June 16, 2013
Phil Mickelson starts the final round of the U.S. Open golf tournament at Merion with a one stroke lead as he attempts to finally win the national championship after a record five second place finishes.
Earlier this year, Mickelson, who is the seventh highest compensated athlete in the world according to Forbes, was widely denounced for complaining about the rise in taxes on the highest income Californians and implying he might decamp for a zero income tax state such as Texas or California.
Golfers pay taxes on their winnings in the state they win in, so Mickelson will pay income tax to the the state of Pennsylvania for whatever he wins on Sunday, but golfers make extraordinary amounts of endorsements. Phil is third in the world in endorsement income behind Roger Federer and Tiger Woods.
As a California taxpayer, I'd like to thank Phil for choosing to shoulder an ample share of the California tax burden over the last 21 years, unlike a certain even-better compensated native Californian golfer who legally changed his state of residence to Florida on the day he turned pro in 1996.
Today is Mickelson's 43rd birthday. The oldest U.S. Open winners are Hale Irwin (45 at Medinah in 1990), Ray Floyd (43 at Shinnecock Hills in 1986), and Ted Ray (43 at Inverness in 1920).
Golf's oldest major champion was Julius Boros at age 48 in the 1968 PGA.
It's not all that obvious why there is a sudden fall-off in winning big tournaments after a certain age. It's not like being an NFL quarterback or some other extremely hard sport.
With golfers, usually age just seems to sneak up and after awhile people notice that so-and-so just hasn't won in a few years. For example, Jack Nicklaus won two majors in 1980 at age 40. He remained a favorite for the next several years, almost winning majors at Pebble Beach in 1982 and Riviera in 1983. But by 1986, he hadn't won any Tour events, much less a major, since 1980. So he was finally ignored going into the 1986 Masters, which he came from behind to win at age 46.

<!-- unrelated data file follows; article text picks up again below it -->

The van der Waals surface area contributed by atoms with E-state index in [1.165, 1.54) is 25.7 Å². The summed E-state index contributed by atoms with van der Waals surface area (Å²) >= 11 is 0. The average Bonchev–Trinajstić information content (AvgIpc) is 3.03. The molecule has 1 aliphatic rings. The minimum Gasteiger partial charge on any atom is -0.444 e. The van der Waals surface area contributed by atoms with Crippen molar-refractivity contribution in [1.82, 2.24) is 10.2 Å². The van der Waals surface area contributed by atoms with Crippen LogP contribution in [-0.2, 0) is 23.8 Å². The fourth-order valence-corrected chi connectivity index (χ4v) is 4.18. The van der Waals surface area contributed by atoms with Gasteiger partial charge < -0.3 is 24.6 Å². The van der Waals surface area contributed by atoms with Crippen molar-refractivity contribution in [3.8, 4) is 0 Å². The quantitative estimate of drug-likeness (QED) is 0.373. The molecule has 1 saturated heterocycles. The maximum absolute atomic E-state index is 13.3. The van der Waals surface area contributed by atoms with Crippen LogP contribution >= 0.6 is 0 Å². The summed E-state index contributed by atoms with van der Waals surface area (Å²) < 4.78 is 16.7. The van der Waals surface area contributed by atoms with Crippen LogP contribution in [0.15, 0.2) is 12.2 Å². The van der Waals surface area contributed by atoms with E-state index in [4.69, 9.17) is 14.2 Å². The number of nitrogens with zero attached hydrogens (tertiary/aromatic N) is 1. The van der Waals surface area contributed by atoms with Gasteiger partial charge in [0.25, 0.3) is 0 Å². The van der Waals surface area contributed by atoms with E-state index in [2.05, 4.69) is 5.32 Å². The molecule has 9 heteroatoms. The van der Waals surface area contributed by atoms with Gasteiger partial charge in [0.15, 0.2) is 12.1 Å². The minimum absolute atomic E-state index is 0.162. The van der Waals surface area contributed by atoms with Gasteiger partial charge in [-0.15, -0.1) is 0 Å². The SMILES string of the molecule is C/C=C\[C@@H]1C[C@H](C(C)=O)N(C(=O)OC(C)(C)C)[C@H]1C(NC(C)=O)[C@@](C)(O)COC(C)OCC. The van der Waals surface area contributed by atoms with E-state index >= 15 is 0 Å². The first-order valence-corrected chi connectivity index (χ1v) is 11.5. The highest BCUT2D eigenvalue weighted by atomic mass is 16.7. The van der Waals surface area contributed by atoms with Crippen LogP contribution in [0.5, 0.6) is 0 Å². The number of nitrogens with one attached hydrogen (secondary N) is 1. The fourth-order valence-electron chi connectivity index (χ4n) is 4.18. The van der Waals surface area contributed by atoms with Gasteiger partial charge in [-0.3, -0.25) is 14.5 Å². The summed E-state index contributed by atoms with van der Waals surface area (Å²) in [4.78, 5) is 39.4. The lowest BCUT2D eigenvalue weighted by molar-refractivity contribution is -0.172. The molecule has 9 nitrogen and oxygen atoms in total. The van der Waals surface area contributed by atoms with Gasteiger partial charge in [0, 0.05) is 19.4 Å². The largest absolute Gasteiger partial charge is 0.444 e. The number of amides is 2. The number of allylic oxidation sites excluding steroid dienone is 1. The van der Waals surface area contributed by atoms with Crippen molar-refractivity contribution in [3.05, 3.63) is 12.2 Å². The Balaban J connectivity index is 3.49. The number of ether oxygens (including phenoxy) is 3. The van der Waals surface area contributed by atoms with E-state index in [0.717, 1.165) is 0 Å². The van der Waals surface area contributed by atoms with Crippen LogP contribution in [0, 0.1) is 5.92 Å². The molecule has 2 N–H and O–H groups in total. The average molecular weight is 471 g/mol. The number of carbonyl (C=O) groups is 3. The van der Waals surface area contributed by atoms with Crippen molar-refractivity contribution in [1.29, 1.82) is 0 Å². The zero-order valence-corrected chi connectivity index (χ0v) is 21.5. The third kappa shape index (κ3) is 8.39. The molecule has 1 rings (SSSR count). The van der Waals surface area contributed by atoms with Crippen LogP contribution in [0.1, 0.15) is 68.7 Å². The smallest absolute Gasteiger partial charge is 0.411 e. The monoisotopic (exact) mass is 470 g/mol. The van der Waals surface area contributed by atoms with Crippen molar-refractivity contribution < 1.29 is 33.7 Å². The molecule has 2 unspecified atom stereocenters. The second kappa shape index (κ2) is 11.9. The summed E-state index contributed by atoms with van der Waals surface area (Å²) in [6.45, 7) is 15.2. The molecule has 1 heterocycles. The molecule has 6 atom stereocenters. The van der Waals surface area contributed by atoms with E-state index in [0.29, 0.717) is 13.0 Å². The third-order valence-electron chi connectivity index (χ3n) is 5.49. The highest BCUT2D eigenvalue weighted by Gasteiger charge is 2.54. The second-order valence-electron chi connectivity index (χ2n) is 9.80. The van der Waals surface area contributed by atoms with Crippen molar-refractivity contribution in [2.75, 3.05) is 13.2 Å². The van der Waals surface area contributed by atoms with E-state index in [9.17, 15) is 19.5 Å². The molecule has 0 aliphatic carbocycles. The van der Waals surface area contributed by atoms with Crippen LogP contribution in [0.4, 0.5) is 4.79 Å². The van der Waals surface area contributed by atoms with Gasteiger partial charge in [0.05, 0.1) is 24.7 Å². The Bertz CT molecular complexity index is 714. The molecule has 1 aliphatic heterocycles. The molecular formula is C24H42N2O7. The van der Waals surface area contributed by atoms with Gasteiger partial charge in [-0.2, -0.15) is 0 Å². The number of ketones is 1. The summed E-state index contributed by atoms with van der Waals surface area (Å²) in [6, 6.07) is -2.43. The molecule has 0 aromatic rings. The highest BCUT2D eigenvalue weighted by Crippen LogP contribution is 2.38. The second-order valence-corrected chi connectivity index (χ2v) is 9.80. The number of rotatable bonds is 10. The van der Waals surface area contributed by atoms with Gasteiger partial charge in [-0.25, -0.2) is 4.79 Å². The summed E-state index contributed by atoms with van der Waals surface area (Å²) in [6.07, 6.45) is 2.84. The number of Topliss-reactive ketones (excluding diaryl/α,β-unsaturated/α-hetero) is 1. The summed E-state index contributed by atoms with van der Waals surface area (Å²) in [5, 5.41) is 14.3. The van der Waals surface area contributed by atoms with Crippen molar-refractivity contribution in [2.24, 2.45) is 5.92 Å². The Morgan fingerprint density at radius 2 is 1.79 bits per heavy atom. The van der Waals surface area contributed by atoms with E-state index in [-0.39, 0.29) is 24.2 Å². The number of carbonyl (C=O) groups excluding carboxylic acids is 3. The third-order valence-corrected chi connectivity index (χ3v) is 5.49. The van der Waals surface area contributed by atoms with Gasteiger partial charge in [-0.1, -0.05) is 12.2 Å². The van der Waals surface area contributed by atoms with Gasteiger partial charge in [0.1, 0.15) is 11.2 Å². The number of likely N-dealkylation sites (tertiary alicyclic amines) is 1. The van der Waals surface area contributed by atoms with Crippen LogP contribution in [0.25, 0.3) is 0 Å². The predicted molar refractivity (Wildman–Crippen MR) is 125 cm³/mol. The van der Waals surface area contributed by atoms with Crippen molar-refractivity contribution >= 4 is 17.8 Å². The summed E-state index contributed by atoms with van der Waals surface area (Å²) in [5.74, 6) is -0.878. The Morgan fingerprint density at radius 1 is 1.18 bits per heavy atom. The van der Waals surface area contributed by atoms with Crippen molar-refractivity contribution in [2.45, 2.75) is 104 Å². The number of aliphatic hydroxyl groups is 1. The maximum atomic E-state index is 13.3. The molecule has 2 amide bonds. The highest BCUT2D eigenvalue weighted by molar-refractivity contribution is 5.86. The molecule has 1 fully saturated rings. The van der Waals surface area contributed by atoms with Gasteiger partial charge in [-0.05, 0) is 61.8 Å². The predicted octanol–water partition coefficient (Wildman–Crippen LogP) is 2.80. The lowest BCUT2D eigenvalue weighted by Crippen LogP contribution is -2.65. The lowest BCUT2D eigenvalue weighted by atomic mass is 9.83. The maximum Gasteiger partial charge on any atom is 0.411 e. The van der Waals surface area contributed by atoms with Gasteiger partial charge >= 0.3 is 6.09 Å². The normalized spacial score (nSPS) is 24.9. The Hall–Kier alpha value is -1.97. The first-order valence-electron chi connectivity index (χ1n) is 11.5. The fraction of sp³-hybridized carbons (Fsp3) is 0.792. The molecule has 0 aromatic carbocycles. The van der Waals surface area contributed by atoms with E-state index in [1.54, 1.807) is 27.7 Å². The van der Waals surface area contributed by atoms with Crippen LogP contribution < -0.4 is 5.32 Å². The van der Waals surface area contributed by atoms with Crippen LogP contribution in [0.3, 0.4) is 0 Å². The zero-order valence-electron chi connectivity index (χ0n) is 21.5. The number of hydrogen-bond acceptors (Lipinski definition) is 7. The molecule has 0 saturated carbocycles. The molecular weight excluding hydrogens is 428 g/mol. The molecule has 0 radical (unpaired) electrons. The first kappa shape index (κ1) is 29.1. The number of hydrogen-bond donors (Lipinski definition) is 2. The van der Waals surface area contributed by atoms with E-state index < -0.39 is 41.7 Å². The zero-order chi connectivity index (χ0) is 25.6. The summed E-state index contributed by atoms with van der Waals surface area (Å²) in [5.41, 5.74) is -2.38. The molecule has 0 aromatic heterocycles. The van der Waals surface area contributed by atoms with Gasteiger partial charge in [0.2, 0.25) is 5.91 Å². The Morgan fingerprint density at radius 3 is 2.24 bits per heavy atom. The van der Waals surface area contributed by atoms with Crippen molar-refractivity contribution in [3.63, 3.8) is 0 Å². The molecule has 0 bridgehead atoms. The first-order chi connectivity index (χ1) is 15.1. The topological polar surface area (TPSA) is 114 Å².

Theoretically, older athletes would find their success diminishing if the talent pool was growing steadily. But it's hard to find obvious examples of that happening in the history of sports. And it's by no means clear that that's happening in big time golf. Asian nationals have contended in majors going back to 1971, but have only one once. There's been a moderate growth in continental Europeans, but most of the recent major winners seems to come from the same old English language countries, such as Northern Ireland and South Africa, as was true going back over half a century.
My guess is that we'll see a number of breakthroughs by older golfers over the next generation.
As a television sport, golf doesn't appear to have benefited quite as much as some others from the high definition-wide screen TV revolution. (Back in the Arnold Palmer era a half century ago, golf was a huge beneficiary of TV's emerging knack for switching cameras to track the most interesting shot happening right now. But, broadcasts haven't advanced that much since.) When you are actually at a tournament, you can watch the ball fly relative to the landscape and anticipate where it will come down. On TV, it's still a matter of a close up of the ball soaring against the sky and then, plop, well, what do you know, the ball turns out to have landed on the green or in the brook or wherever.
One thing that has changed about broadcasts is that you can now pick your own announcers. For example, you can watch the final round of the U.S. Open on CBS live and listen here to comedians Norm Macdonald, Chad Drew, and Jeff Martin commentate. Or at least I think that's how I think Sort-Of TV works. I haven't really been on top of any media innovations since 1997.
By Steve Sailer on 6/16/2013